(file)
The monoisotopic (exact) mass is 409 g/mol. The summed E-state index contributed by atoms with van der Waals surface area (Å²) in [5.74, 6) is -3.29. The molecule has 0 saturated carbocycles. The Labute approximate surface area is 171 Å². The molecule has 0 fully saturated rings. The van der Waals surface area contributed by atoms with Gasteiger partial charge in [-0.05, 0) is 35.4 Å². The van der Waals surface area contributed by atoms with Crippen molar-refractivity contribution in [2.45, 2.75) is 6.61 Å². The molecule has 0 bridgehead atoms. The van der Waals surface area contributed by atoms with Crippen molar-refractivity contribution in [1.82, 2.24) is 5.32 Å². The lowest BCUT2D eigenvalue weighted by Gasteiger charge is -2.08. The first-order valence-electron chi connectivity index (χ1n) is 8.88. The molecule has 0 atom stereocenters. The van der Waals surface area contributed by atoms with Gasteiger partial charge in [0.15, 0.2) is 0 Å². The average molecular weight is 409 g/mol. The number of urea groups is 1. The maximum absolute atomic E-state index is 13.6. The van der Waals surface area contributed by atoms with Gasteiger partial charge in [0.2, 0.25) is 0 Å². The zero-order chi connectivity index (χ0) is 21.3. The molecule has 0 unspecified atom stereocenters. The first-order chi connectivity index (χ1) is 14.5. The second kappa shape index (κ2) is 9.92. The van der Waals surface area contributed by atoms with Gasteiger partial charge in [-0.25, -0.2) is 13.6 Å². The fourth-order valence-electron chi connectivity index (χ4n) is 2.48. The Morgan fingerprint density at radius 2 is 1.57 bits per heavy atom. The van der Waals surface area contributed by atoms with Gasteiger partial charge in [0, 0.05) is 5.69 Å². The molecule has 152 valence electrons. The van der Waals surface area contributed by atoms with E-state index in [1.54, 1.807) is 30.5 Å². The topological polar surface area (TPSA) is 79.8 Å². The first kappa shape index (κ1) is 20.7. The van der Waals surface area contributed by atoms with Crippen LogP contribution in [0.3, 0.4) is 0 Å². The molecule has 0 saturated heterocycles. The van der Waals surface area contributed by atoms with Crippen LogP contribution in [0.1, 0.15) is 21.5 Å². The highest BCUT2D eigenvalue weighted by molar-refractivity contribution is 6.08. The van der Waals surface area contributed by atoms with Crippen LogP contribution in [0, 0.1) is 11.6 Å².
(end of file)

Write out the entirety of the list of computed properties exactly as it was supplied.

The monoisotopic (exact) mass is 409 g/mol. The summed E-state index contributed by atoms with van der Waals surface area (Å²) in [5.74, 6) is -3.29. The molecule has 0 saturated carbocycles. The Labute approximate surface area is 171 Å². The molecule has 0 fully saturated rings. The van der Waals surface area contributed by atoms with Gasteiger partial charge in [-0.05, 0) is 35.4 Å². The van der Waals surface area contributed by atoms with Crippen molar-refractivity contribution in [2.45, 2.75) is 6.61 Å². The molecule has 0 bridgehead atoms. The van der Waals surface area contributed by atoms with Crippen molar-refractivity contribution in [1.82, 2.24) is 5.32 Å². The lowest BCUT2D eigenvalue weighted by Gasteiger charge is -2.08. The first-order valence-electron chi connectivity index (χ1n) is 8.88. The molecule has 0 atom stereocenters. The van der Waals surface area contributed by atoms with Gasteiger partial charge in [0.15, 0.2) is 0 Å². The average molecular weight is 409 g/mol. The number of urea groups is 1. The maximum absolute atomic E-state index is 13.6. The van der Waals surface area contributed by atoms with Gasteiger partial charge in [0.2, 0.25) is 0 Å². The zero-order chi connectivity index (χ0) is 21.3. The molecule has 0 unspecified atom stereocenters. The first-order chi connectivity index (χ1) is 14.5. The second kappa shape index (κ2) is 9.92. The van der Waals surface area contributed by atoms with Gasteiger partial charge in [-0.25, -0.2) is 13.6 Å². The fourth-order valence-electron chi connectivity index (χ4n) is 2.48. The Morgan fingerprint density at radius 2 is 1.57 bits per heavy atom. The van der Waals surface area contributed by atoms with Gasteiger partial charge in [0, 0.05) is 5.69 Å². The molecule has 152 valence electrons. The van der Waals surface area contributed by atoms with E-state index in [1.54, 1.807) is 30.5 Å². The topological polar surface area (TPSA) is 79.8 Å². The first kappa shape index (κ1) is 20.7. The van der Waals surface area contributed by atoms with Crippen LogP contribution in [0.3, 0.4) is 0 Å². The molecule has 0 saturated heterocycles. The van der Waals surface area contributed by atoms with Crippen LogP contribution in [0.1, 0.15) is 21.5 Å². The highest BCUT2D eigenvalue weighted by molar-refractivity contribution is 6.08. The van der Waals surface area contributed by atoms with Crippen LogP contribution in [0, 0.1) is 11.6 Å².